While few people could have missed the news about the number of job losses in manufacturing in Mississippi in recent years, less well publicized are job losses in other sectors of the economy.
“It has not been a wonderful year in most places,” says Joan Barry, a statistical analyst with the Mississippi Employment Security Commission (MESC). “There have been job losses in many sectors of employment.”
There were about 103,000 unemployed people in Mississippi in June — enough to represent one of the largest cities in the state. Unemployment has reached 7.7%, a 16-month high.
Barry said while some people might be alarmed by those numbers, what is being seen in Mississippi isn’t unusual.
“What I see coming down from statistics from Washington is that jobs are still fairly flat nationwide,” Barry said. “I think probably in many states it is really rough. But the job situation will eventually settle down. It is just a ‘wait and see’ kind of thing. With the world situation we are so heavily involved in, people are just taking things slowly. Employers in particular are being very cautious. Everybody is hoping to see the jobs pick up, but it is a very slow process. I think we were spoiled in the 1990s. I think the slowdown in general was a rude awakening for people because we had had this rapid creation of employment.”
Some of the largest numbers of job losses were seen on the Coast, which lost an estimated 7,000 non-farm jobs between the summer of 2002 and 2003. That compared to overall non-farm job losses of 5,100 statewide — meaning there were job gains elsewhere in the state that offset losses on the Coast and in other metropolitan areas.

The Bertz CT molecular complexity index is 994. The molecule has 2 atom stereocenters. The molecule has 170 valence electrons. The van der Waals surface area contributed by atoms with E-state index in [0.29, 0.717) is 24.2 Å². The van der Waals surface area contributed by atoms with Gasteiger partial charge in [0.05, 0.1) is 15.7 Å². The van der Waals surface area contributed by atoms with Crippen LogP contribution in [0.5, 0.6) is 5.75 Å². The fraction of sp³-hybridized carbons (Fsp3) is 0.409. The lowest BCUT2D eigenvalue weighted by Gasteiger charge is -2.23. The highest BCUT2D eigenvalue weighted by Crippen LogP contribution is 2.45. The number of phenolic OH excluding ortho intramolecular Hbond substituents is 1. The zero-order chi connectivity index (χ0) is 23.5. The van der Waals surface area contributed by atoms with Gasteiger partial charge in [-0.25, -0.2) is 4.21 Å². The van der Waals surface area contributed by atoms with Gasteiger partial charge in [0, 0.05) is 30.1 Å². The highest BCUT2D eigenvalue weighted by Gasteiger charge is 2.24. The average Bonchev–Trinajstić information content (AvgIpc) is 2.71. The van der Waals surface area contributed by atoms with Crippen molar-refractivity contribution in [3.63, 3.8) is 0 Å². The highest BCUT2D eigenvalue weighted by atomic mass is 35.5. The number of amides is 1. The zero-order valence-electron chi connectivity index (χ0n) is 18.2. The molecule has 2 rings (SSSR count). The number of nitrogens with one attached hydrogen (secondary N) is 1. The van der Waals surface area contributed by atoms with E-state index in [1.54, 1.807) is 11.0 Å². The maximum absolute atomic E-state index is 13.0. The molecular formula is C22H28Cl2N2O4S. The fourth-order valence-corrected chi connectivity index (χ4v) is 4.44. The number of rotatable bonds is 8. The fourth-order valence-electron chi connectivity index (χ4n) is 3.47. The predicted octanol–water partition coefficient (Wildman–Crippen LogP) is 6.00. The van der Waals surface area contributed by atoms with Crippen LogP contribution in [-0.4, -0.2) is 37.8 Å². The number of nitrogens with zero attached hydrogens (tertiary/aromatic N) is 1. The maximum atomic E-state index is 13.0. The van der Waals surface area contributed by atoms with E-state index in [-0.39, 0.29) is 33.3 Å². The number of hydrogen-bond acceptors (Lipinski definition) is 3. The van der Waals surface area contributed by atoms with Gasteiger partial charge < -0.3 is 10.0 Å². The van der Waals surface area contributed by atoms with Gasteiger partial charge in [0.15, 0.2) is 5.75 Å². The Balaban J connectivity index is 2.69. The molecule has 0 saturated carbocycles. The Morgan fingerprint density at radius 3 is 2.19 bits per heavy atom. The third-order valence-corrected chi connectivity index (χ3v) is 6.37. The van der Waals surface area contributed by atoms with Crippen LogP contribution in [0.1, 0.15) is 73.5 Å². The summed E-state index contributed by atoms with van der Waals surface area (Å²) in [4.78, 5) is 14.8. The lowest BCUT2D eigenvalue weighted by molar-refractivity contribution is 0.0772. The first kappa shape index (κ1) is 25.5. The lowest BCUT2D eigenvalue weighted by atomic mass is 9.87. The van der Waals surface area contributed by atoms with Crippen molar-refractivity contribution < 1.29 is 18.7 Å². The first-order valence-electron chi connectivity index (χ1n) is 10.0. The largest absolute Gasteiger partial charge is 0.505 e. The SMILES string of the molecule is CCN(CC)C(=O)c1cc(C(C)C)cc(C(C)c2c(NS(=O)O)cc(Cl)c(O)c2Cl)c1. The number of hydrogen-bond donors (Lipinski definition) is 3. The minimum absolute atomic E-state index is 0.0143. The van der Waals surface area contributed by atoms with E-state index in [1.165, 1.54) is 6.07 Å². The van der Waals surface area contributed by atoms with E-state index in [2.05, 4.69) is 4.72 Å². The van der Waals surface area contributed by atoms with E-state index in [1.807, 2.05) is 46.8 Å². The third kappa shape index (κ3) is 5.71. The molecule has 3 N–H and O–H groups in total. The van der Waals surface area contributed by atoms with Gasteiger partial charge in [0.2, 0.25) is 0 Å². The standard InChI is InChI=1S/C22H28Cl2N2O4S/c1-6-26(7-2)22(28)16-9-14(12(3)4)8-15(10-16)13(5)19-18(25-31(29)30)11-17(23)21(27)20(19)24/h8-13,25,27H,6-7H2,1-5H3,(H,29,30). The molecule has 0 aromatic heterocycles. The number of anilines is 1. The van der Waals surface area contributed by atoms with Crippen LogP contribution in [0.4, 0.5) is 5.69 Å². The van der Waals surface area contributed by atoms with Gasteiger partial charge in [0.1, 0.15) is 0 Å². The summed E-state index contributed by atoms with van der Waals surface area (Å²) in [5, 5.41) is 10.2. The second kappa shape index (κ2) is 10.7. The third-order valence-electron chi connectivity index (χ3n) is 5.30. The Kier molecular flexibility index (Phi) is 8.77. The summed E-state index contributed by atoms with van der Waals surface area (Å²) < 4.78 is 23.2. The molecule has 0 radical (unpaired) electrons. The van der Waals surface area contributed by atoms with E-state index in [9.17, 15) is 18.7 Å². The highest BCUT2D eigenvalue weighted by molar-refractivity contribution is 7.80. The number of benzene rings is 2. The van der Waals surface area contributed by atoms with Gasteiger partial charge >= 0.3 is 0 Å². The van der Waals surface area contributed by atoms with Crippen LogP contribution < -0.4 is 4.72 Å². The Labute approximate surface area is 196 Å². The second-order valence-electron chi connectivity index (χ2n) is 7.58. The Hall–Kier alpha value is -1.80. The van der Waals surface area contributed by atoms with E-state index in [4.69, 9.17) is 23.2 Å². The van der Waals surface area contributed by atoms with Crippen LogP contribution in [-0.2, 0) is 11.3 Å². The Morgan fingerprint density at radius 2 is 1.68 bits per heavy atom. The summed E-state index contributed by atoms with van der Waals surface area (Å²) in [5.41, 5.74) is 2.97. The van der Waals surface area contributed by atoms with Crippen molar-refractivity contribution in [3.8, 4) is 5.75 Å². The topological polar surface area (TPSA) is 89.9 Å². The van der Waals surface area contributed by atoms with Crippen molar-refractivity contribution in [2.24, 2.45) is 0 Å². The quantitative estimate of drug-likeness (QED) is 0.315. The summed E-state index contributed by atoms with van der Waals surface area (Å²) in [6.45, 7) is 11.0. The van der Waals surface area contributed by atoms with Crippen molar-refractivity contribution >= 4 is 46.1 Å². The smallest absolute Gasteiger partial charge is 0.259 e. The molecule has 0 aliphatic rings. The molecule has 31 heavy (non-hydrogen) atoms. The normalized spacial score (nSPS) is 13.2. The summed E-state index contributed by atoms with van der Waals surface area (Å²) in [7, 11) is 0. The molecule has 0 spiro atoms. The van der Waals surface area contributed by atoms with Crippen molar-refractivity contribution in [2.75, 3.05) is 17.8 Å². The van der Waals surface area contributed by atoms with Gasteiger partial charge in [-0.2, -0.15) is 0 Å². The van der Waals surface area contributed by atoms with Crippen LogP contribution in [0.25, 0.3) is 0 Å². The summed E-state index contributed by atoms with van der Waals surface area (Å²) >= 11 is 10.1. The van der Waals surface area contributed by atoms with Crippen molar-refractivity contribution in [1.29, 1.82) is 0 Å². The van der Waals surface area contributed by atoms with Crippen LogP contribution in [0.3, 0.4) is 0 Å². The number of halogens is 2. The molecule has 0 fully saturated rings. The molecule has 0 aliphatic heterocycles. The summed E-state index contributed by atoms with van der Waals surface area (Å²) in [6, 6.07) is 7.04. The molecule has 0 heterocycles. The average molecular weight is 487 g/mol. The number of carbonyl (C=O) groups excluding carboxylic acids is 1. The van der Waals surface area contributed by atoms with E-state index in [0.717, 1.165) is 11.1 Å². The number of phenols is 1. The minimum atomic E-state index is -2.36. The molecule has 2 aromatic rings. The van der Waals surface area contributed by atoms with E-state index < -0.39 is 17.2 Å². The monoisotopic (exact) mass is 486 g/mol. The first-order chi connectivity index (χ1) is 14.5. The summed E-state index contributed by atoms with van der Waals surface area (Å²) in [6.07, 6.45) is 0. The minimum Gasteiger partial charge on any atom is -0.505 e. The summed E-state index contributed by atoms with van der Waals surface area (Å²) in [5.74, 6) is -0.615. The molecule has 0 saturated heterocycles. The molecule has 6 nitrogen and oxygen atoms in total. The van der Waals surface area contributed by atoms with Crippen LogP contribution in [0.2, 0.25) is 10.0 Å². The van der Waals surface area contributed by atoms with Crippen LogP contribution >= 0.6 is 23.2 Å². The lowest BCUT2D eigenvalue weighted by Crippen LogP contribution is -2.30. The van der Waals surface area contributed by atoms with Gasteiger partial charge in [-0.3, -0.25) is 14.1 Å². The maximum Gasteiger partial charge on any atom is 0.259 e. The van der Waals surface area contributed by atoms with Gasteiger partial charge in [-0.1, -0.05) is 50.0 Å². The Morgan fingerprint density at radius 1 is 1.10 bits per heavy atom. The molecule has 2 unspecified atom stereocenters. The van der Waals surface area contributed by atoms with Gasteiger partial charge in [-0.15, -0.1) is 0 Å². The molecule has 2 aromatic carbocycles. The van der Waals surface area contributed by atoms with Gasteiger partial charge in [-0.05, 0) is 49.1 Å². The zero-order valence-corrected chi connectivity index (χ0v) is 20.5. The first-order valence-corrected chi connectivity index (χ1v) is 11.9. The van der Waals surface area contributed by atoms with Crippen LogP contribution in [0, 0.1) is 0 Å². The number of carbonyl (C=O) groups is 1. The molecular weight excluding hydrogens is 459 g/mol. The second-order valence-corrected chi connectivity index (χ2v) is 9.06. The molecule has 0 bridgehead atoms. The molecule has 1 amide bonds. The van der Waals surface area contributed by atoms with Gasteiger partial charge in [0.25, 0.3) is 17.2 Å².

The Coast job losses have been a surprise because while there have been headlines about job losses at major industries such as International Paper and Rohm & Haas, there hasn’t been much said about job losses in other sectors of the economy. The Coast has lost an estimated 3,600 leisure and hospitality jobs, 1,400 construction jobs, 1,200 manufacturing jobs and 200 government jobs. The Coast added 200 jobs in the information industry and 400 in education and health services.
Barry said the drop in jobs in the Coast doesn’t necessarily mean that many more people are unemployed.
“Anytime you are near border states you have a lot of people that commute either direction to work,” she said. “People commute in from Mobile to work at the shipyard in Pascagoula. If people on the Coast lost their job, they may be working in Louisiana or Alabama.”
During the soft economy there has been pressure for all kinds of employers to cut costs. One way to do that is to downsize or shift to using part-time workers.
“Part time is definitely a trend for employers,” said Dr. Paul Grimes, head of the Department of Finance and Economics at Mississippi State University (MSU). “If they are part time, you don’t have to pay as many benefits. The real trend we are hearing a lot of people talking about is downsizing to keep the same efficiency. You try to keep the same output with fewer workers. You see this happening during a recession as employers try to maintain their profitability. In a recession, sales fall, inventory begins to build up, and you need to contain costs. One way to do that is reduce the number of hours in terms of employees. The recession is forcing a lot of firms to see where cost can be cut. Unfortunately, one of those areas if very obvious: fewer workers. If you keep reducing employees, the level of efficiency looks better if you maintain the same level of output.”
Some argue that a recession helps make American businesses leaner and more competitive, which can be good for long-term viability. But those conclusions leave out the human element.